• Best Picture (Martin Scorsese, Leonardo DiCaprio, Joey McFarland and Emma Tillinger Koskoff – Producers)
  • Best Actor (Leonardo DiCaprio)
  • Best Actor in a Supporting Role (Jonah Hill)
  • Best Director (Martin Scorsese)
  • Best Adapted Screenplay (Terence Winter)


I was really glad we got to see this and it was even better than I was expecting. It’s interesting to watch movies with Leonardo DiCaprio now because I think before I met Elizabeth I really thought nothing of him. I remember not being too into him in Titanic and I thought everyone was overreacting to his looks, but ever since he’s been in stuff as an older guy I’ve really enjoyed him, or at least I’ve never hated him. He’s pretty cool, he can be relatable in his acting. But now I look at him as this actor that has obviously touched peoples lives in his acting. I just think that’s interesting. See this movie, but if you’re scared to watch someone shoot coke and take coke out of a woman’s ass with someone, don’t see it with them.


God, I fucking love Leonardo DiCaprio. And it’s safe to say my love for him is getting close to being 20 years old. And was I one of the ones that wrote an angry letter to the Academy when he didn’t get nominated for Titanic? Maybe (meaning yes). So, of course The Wolf of Wall Street is great.

But really, I did truly enjoy The Wolf of Wall Street. It’s a little long, but Leo totally carries the whole thing. His performance has him do everything: he’s bad, he’s good, he’s creepy, he’s cute, he cries, he laughs, he yells, he’s funny, he’s mean . . . it’s like everything Leo’s ever done in a role, all in one movie. IT’S GREAT.

I know the movie has been criticized for glorifying Jordan Belfort and his life, but now that I’ve seen it I sort of think anyone who thinks that maybe didn’t watch the whole movie? By the end, Belfort is so obviously pathetic and unlikeable. Because the story doesn’t end at the height of Belfort’s wealth and power, I don’t see how anyone can watch this movie and come away thinking he was cool or had a great life. But that’s why Leo is so good here; if he played Belfort has a horrible, totally unlikeable person from minute 1, no one would want to keep watching. But he’s charming, he’s cute, and he sucks you in.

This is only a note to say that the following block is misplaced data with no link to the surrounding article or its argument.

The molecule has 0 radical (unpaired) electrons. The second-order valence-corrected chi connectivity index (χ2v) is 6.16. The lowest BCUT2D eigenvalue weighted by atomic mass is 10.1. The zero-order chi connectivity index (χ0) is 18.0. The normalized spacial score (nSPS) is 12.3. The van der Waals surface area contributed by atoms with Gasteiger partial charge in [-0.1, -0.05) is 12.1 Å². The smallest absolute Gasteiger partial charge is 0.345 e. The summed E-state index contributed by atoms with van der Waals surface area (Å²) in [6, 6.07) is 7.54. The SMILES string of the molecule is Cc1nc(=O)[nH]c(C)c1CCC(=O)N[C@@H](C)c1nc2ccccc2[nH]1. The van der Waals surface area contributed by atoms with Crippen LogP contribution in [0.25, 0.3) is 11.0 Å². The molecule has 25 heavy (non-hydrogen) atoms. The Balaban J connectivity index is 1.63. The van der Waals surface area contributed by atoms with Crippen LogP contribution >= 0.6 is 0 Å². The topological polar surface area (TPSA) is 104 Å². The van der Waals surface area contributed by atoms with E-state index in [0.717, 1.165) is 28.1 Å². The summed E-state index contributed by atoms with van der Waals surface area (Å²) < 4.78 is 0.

I was also really pleasantly surprised with how good Jonah Hill was here. With Moneyball, he proved he could act in more things than Apatow-esque comedies. But with The Wolf of Wall Street, he really proves that he can just straight up act. And he and Leo have such great chemistry that you wholly believe that of course these two terrible men are also best friends. It’s really interesting. 

I was really happy at how funny The Wolf of Wall Street is, because Leo in particular is so funny in it. And he’s always been funny, he just so rarely gets to show it. But his knack for physical comedy here, with an underlying sense of badness, is so engaging. He manages to make you feel sorry for Belfort one second, and in the next you can’t stand him. It’s really sort of amazing.

Yeah, there’s a lot of drugs, nudity, and cursing. But it’s a fucking Martin Scorsese movie! Anyone who sees this and is offended by all of that had no business seeing a Scorsese movie in the first place. A good test: if you can’t handle the drugs, nudity, or language of Goodfellas, don’t even walk near a screening of The Wolf of Wall Street. And if you do, don’t complain about it.

As someone who thinks Leonardo DiCaprio should have already won about 10 Oscars, I’m biased when I say I really want him to win the Oscar for The Wolf of Wall Street. But God, this movie was good, and he should win. 

I’M NOT THERE (2007)



I purposefully waited a long time to see I’m Not There because of Heath Ledger. When he died, there were just a handful of his movies I hadn’t seen already, including I’m Not There, and I’ve mostly kept it that way so that there are always movies of his that are new to me. This is flawed logic, and eventually it’ll end, but his death hit me hard and this was a way of dealing with it.

But whoa, am I glad that I waited to see I’m Not There until after No Direction Home. Before the documentary, I really knew next to nothing about Bob Dylan’s career as a whole. I think it would be difficult to get through I’m Not There without knowing anything about Bob Dylan. I’m Not There is going to be fractured and experimental no matter how much you know about Bob Dylan, but having some kind of background definitely gives it a bigger impact.